As we have become a more mobile workforce, the portability of benefits is important. Group disability insurance usually terminates when your employment does.

An individual policy is yours and goes with you wherever you work.

Riders on Individual Disability Insurance Policies

Most insurers offer several optional benefits (called "riders") to enhance disability income coverage. Common riders include:

Cost of Living Adjustments. COLA provides for an annual increase in benefits (generally after you have been disabled for a year), usually based on a Consumer Price Index or a predetermined percentage. This helps your benefits keep pace with inflation, and is particularly important if you are disabled for a long time.

Future Purchase Option (Guaranteed Insurability Option). This rider allows you to purchase additional disability income insurance as your income increases, without providing proof of medical insurability. Even if you develop a condition that would normally prevent you from obtaining additional coverage after you purchase your original policy, you could still increase your benefits.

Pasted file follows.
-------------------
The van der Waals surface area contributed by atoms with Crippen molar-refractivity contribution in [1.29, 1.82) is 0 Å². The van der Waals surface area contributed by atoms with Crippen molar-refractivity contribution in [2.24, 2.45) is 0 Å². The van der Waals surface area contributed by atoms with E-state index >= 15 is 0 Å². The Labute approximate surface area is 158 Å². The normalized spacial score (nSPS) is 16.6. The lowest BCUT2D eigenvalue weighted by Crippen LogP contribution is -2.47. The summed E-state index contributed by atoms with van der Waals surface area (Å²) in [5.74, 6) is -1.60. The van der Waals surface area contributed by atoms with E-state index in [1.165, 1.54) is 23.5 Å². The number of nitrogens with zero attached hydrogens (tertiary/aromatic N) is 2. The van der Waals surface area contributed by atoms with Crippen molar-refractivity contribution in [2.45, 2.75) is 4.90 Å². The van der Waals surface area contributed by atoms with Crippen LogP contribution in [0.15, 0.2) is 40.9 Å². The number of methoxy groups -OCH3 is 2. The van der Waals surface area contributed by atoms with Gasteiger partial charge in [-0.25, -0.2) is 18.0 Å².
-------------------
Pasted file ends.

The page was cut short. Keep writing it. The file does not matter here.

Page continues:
Residual Benefit. This pays you a portion of your monthly disability benefit if you have a drop in income due to a disability (e.g., if you are working part-time). In most cases you need to satisfy a minimum percentage loss in earnings (e.g., a 20 percent loss -- one day per week) to qualify.

Conclusion

You have seen that group long term disability income plans can be cancelled, premiums increased and lack portability. They posses no ability to protect an occupation and, most important, most do not pay for the type of claim most likely to occur: partial disability.

Individual disability insurance plans do not have these limitations. They generally cost more, but when it comes to disability coverage, you get what you pay for. If you get in an accident or develop a sickness that inhibits your ability to put food on the table, your thoughts are not focused on what the premium is for your disability income insurance coverage. You simply want to know when your disability check will arrive in the mail.

Interested in learning more about Disability Insurance and how it can protect you and your family? Download our free ebook: The Beginner's Guide to Disability Insurance.